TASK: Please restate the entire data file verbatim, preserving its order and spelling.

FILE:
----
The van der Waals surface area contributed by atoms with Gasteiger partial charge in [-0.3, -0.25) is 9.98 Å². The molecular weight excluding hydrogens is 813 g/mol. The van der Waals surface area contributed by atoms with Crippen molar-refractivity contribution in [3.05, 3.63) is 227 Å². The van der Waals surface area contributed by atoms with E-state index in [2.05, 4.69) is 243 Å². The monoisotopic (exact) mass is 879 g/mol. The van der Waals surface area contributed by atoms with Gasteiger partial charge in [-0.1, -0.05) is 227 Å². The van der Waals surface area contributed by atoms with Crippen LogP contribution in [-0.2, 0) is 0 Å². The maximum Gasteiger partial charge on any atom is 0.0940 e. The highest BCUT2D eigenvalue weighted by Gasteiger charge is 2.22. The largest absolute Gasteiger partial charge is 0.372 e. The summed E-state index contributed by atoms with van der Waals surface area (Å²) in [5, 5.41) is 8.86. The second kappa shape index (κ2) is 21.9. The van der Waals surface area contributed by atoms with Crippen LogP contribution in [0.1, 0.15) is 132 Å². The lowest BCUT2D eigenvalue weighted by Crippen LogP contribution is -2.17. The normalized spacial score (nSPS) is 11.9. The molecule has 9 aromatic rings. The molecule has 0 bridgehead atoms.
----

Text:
The van der Waals surface area contributed by atoms with Gasteiger partial charge in [-0.3, -0.25) is 9.98 Å². The molecular weight excluding hydrogens is 813 g/mol. The van der Waals surface area contributed by atoms with Crippen molar-refractivity contribution in [3.05, 3.63) is 227 Å². The van der Waals surface area contributed by atoms with E-state index in [2.05, 4.69) is 243 Å². The monoisotopic (exact) mass is 879 g/mol. The van der Waals surface area contributed by atoms with Gasteiger partial charge in [-0.1, -0.05) is 227 Å². The van der Waals surface area contributed by atoms with Crippen LogP contribution in [-0.2, 0) is 0 Å². The maximum Gasteiger partial charge on any atom is 0.0940 e. The highest BCUT2D eigenvalue weighted by Gasteiger charge is 2.22. The largest absolute Gasteiger partial charge is 0.372 e. The summed E-state index contributed by atoms with van der Waals surface area (Å²) in [5, 5.41) is 8.86. The second kappa shape index (κ2) is 21.9. The van der Waals surface area contributed by atoms with Crippen LogP contribution in [0.1, 0.15) is 132 Å². The lowest BCUT2D eigenvalue weighted by Crippen LogP contribution is -2.17. The normalized spacial score (nSPS) is 11.9. The molecule has 9 aromatic rings. The molecule has 0 bridgehead atoms.